ALMOST 500 years ago in the Basque country in the north of Spain, a young man sat in bed recovering from a long and brutal operation. Inigo, an officer in the Spanish army, had been struck during a French siege by a small cannonball which had shattered one leg and severely wounded the other.
After 15 days, doctors…
decided that the leg ought to be broken again and the bones reset because they had been badly set the first time or had been broken on the road…This butchery was done again; during it…he never spoke a word nor showed any sign or pain other than to clench his fists… — Culture and Belief in Society, David Englander & Rosemary O’Day
But as he healed, one of the bones remained on top of the other, shortening his leg. A self-admittedly vain Inigo didn’t want to live life deformed. He opted to to undergo a third operation to fix it, even though it would be the longest and most painful, as the bone had already healed.
Having cut into the flesh and sawed off the projecting bone, the surgeons set themselves to the task of reducing the shortness of the leg…and continually stretching it by means of mechanical devices, which for several days on end cause him great torture. — Saint Ignatius Loyola: the Pilgrim Years, James Brodrick
In recovery Inigo asked for some books to occupy him. All they had to read were two books, De Vita Christi (Life of Christ) by Ludolph of Saxony and a book on the lives of the Saints, both in Castilian.
(On a personal note, I was once stuck in a laundromat for three hours where the only book I could find was “The Valley of the Dolls.” We are glad that was not the case with Inigo, because) After reading these tomes and healing from his operation, he tossed aside three decades of vanity and materialism, to found the Society of Jesus, the Jesuits.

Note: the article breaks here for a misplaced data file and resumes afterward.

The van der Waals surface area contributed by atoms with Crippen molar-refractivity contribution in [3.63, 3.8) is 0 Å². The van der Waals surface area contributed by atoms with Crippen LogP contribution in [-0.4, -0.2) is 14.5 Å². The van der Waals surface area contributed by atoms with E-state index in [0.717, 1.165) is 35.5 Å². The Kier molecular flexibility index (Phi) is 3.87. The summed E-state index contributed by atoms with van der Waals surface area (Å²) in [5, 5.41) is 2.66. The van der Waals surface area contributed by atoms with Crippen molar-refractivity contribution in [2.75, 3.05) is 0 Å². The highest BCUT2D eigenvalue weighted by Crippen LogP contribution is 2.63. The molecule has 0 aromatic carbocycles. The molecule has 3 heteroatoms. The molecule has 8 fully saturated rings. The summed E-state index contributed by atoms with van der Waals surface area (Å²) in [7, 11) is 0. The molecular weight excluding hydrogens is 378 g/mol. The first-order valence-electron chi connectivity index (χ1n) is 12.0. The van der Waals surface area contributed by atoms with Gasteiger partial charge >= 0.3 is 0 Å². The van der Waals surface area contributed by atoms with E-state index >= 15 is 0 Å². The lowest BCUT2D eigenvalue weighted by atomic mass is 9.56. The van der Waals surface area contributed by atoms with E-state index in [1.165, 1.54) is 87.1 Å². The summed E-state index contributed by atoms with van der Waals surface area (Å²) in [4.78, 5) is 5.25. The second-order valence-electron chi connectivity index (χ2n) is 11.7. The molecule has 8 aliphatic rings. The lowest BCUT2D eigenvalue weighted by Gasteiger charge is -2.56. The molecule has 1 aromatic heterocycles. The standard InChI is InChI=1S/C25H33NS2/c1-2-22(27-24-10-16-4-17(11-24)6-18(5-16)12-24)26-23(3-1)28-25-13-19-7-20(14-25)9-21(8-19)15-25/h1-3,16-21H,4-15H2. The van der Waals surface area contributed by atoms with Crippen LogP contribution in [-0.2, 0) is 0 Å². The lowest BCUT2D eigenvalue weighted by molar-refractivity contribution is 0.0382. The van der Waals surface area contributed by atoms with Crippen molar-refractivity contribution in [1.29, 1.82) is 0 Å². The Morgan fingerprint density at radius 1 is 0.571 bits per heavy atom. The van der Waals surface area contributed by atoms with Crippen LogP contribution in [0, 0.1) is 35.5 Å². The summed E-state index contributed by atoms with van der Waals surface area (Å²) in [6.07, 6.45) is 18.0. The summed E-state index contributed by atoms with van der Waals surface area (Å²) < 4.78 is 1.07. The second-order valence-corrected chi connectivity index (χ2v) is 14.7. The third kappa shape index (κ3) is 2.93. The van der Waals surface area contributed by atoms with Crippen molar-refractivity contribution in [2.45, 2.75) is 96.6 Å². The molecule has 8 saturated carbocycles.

It didn’t happen overnight. It began with a competitive pursuit of “besting” the saints, to be more ascetic than this one or to fast more stringently than another. But each exercise and pilgrimage slowly transformed his faith. He spent several months living in a cave. He begged his way across Europe to Jerusalem. He preached on the streets of Barcelona. He was interrogated during the Inquisition, and briefly incarcerated in Salamanca.
“About what do you preach?” Loyola was once asked.
He replied, “We do not preach, we speak to a few in a friendly manner about the things of God, just as one does after dinner with those who invite us.”
He left his troubles (and his name) in Spain to study at the University of Paris. There ‘Ignatius’ of Loyola met six other like-minded men who formed Societas Iesu–the Society of Jesus. In August 1534 the men made a vow–to live in poverty and chastity, to devote themselves to missionary work and other good deeds, and to serve the Pope.
By the time of Ignatius’s (Inigo’s) death, on this day in 1556, the Society of Jesus (Jesuits) had spread to three continents, where they operated dozens of schools. They made enemies among colonial powers while defending the the rights and lives of indigenous inhabitants of North and South America.
With over 18,000 members in 112 nations, the Jesuits are the largest male religious order of the Roman Catholic Church. Millions more have been educated at Jesuit schools and universities.
Prayer of Saint Ignatius Loyola
Teach us, Good Lord,
To Serve Thee as Thou deservest;
To give and not to count the cost;
To fight and not to heed the wounds;
To labor and not to ask for any reward,
save that of knowing that we do Thy will.
Through Jesus Christ Our Lord, Amen.
2 Replies to “St. Ignatius of Loyola”
So; was he Basque?
Yep, Inigo is a common Basque named. (One of Ivan’s good friends is named Inigo.) And despite how Mandy Patinkin pronounces it, the accent is on the first syllable.